Hybrid Endpoint – To Be or Not to Be

Well in my case it wasn’t to be until I found out what the underlying issue was! Read on to find out.

Hey folks! Pure Awesomeness back again for 2019 with my first blog post of the year! I can just imagine some of the questions going through your minds…

Q1) Where in the world have you been?

A1) In my man cave

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Q2) What have you been up to?

A2) Watching all the Batman movies to understand how Joel Schumacher got it so wrong with Batman Forever and Batman and Robin!

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Q3) Are you going to grace us with a whole stack of new blog material and jam-pack our cerebrums with vast knowledge about the Exchange and Office 365 worlds in 2019?

A3) Absolutely!

Buckle up!

So I’ve been working on an Exchange on-premises to Exchange Online migration for one of my many customers and once we had gone through and ticked off all the prerequisite tasks that we needed to complete, it came down to the exciting part…running the all-important Hybrid Configuration Wizard (aka the HCW because you know, us consultants are all about acronyms and having another one added to our vocabulary can’t be a bad thing right?)

Continue reading…

1. Log into the Office 365 portal
2. Download the HCW
3. Progress through the HCW prompts – (things are looking good at this point)
4. Be presented with the error below –  (commence scratching of head, looking aimlessly into the abyss and wonder what steak you’re going to eat tonight)

5. Read this blog to find the answer!…of the error…not what steak you’re going to eat tonight

Naturally, the first thing to check were the MRS proxy, firewalls and rules configured. Both I and the customer confirmed that the required ports for the hybrid were open and operational.

Secondly, I tried creating a migration endpoint directly from the Exchange Admin Centre in O365. No success! At this point, I did what any consultant would do…duck out for a cup of liquid gold and come back with a caffeine-infused mindset and try and tackle this issue once more by referring to a good friend…Dr. Google.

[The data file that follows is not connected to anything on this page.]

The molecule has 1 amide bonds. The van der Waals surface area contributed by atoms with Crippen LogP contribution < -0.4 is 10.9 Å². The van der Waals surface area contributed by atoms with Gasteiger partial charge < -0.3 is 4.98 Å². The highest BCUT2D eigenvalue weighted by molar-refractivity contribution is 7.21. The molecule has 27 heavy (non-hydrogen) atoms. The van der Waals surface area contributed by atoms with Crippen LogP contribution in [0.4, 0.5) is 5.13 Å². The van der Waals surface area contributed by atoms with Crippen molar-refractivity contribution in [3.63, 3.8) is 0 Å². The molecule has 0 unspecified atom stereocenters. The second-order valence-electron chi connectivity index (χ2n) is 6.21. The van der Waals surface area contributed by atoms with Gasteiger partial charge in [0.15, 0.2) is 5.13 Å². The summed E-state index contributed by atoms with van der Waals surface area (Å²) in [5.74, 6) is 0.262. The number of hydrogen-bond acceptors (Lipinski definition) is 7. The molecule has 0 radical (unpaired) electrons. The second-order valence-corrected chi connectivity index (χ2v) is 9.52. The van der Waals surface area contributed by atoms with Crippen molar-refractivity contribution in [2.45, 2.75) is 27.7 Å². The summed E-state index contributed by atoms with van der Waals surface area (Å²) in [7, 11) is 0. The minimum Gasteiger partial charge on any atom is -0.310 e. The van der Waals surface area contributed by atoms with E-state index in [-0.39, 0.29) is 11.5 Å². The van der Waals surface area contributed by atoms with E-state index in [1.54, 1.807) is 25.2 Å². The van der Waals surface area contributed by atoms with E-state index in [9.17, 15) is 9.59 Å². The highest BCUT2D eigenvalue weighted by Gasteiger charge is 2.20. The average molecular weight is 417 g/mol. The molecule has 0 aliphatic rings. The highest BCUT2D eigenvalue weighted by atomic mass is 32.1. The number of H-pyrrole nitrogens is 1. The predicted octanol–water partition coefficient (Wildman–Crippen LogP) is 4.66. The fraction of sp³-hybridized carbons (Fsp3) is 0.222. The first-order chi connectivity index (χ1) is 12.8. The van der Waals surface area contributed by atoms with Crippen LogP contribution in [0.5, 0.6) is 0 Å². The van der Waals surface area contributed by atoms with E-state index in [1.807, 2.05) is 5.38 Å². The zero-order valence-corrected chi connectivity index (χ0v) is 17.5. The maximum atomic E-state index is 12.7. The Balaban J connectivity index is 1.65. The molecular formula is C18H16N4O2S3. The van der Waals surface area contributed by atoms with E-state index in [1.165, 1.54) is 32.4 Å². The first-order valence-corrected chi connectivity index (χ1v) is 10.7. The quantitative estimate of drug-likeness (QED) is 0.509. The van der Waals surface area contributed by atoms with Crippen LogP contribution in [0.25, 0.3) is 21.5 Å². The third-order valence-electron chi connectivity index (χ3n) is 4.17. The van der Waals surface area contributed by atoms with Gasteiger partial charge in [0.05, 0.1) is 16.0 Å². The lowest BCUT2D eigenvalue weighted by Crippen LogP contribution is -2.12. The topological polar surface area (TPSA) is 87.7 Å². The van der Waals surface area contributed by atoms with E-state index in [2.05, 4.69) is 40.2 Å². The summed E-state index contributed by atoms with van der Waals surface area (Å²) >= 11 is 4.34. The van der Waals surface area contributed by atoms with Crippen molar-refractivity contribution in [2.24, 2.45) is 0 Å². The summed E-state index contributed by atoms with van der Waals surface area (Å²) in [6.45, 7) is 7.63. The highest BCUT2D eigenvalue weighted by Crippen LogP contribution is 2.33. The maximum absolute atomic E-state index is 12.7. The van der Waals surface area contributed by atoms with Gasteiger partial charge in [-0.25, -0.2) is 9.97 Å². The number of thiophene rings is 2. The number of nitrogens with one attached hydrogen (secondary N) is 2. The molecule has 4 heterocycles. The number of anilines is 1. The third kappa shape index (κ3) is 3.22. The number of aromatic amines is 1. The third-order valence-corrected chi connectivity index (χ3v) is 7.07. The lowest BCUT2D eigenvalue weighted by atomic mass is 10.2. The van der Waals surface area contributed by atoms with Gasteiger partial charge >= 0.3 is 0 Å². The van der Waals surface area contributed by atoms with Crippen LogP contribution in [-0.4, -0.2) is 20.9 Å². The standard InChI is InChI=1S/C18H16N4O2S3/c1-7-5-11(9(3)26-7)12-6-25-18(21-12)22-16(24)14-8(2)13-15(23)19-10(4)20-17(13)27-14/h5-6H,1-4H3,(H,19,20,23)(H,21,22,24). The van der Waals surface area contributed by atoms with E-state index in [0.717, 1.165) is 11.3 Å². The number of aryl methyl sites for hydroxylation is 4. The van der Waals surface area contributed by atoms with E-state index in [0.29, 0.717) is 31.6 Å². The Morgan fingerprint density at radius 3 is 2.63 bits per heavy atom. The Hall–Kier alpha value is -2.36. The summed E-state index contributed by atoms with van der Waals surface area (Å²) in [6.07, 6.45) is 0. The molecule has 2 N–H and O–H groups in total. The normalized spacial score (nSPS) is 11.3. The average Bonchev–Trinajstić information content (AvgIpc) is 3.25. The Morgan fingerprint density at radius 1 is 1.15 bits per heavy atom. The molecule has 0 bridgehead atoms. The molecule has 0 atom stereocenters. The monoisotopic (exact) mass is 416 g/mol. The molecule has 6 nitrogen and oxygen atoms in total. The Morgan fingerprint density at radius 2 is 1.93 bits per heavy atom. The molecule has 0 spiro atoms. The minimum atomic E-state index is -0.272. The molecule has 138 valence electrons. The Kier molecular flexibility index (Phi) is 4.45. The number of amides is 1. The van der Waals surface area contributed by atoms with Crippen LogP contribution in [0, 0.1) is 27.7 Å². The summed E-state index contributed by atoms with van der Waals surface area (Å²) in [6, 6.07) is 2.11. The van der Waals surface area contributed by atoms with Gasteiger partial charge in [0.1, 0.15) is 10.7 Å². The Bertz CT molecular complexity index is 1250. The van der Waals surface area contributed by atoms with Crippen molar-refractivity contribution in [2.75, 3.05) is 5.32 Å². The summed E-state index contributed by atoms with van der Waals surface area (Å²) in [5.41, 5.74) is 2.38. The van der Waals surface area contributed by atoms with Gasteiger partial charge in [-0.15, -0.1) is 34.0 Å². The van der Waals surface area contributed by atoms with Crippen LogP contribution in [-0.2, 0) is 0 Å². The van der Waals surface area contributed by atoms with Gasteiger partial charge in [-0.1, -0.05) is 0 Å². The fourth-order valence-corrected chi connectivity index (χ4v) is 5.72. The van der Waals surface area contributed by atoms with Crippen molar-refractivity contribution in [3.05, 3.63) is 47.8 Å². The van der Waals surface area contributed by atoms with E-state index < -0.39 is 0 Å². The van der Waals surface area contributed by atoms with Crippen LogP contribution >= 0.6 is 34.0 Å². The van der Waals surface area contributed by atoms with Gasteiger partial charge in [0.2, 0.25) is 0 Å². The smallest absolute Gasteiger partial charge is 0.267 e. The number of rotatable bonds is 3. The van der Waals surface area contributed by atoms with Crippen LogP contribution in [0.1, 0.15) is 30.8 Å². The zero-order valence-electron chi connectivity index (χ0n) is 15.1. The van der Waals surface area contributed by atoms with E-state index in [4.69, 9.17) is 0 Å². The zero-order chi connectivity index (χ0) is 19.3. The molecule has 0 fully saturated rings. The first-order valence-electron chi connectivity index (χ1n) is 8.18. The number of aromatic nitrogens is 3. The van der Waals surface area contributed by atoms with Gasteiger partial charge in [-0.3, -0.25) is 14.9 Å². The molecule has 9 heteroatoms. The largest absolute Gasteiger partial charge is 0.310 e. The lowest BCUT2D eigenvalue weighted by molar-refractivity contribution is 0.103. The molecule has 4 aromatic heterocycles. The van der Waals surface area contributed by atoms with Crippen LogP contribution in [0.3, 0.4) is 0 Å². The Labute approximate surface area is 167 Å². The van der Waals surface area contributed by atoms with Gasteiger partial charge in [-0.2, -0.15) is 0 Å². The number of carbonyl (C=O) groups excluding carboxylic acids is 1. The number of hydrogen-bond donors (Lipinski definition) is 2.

Searching and searching across various articles and comments posted by like-minded individuals from all corners of the globe, I came across an article which at first glance looked like a long shot but after reading it over and over again, I thought that this might actually solve the issue.

This is the part where you tell us what the article stated and how you solved the issue right? Quite possibly my apprentice but first, sign up to Insentragram! Yep, you knew this was coming! 🙂

So, the article basically stated that the Exchange servers in the organisation should only be a part of a specific set of security groups, listed below (because what kind of blog would this be if I didn’t help my fellow Exchange/O365 consultants)

  • Domain Computers
  • Exchange Install
  • Domain Servers
  • Exchange Servers
  • Exchange Trusted Subsystem
  • Managed Availability Servers

After logging onto Active Directory, locating the Exchange server objects and checking their memberships, I was gobsmacked to find that whilst the servers in question were part of the above-mentioned groups, there were a couple of other non Windows built-in security groups these servers were members of. Yes, I will admit that at this point, I may have done a bit of an Evan Almighty dance in my chair.

After discussing with the customer about the additional groups, they agreed that the servers could be removed from the groups (these were just legacy security groups which now did basically nothing in the organisation).

After the servers were removed, I logged back into the Exchange Admin Centre in O365 and attempted to configure the migration endpoint again manually and SUCCESS!! *Queue the Carlton dance (Fresh Prince of Bel-Air – you know the one!*

Tested the endpoint by migrating a test mailbox successfully to Exchange Online! Happy days!

Moral of the story: Ugly duckling legacy security groups can cause hybrid endpoint issues!

Until next time, Pure Awesomeness signing off!

Our greatest weakness lies in giving up. The most certain way to succeed is always to try just one more time. – Thomas Edison

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